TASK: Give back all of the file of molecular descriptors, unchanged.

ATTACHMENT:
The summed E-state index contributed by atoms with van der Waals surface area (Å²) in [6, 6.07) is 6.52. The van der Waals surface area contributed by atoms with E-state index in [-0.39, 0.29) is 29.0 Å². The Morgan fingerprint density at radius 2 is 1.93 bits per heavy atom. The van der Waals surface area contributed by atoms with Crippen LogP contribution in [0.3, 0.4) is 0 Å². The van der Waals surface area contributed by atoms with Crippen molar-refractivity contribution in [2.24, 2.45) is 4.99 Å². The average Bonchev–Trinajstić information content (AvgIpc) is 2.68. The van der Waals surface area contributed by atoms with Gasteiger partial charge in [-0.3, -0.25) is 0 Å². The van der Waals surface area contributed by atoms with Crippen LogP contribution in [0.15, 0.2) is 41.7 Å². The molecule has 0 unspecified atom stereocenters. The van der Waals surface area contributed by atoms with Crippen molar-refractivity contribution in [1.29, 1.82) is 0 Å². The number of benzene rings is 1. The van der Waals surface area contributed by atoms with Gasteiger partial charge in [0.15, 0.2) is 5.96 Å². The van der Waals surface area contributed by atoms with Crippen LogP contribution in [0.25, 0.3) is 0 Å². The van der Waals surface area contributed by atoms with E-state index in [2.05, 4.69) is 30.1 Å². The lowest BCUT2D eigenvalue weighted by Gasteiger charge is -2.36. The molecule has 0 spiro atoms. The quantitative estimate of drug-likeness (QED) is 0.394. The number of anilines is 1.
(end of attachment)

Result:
The summed E-state index contributed by atoms with van der Waals surface area (Å²) in [6, 6.07) is 6.52. The van der Waals surface area contributed by atoms with E-state index in [-0.39, 0.29) is 29.0 Å². The Morgan fingerprint density at radius 2 is 1.93 bits per heavy atom. The van der Waals surface area contributed by atoms with Crippen LogP contribution in [0.3, 0.4) is 0 Å². The van der Waals surface area contributed by atoms with Crippen molar-refractivity contribution in [2.24, 2.45) is 4.99 Å². The average Bonchev–Trinajstić information content (AvgIpc) is 2.68. The van der Waals surface area contributed by atoms with Gasteiger partial charge in [-0.3, -0.25) is 0 Å². The van der Waals surface area contributed by atoms with Crippen LogP contribution in [0.15, 0.2) is 41.7 Å². The molecule has 0 unspecified atom stereocenters. The van der Waals surface area contributed by atoms with Crippen molar-refractivity contribution in [1.29, 1.82) is 0 Å². The number of benzene rings is 1. The van der Waals surface area contributed by atoms with Gasteiger partial charge in [0.15, 0.2) is 5.96 Å². The van der Waals surface area contributed by atoms with Crippen LogP contribution in [0.25, 0.3) is 0 Å². The van der Waals surface area contributed by atoms with E-state index in [2.05, 4.69) is 30.1 Å². The lowest BCUT2D eigenvalue weighted by Gasteiger charge is -2.36. The molecule has 0 spiro atoms. The quantitative estimate of drug-likeness (QED) is 0.394. The number of anilines is 1.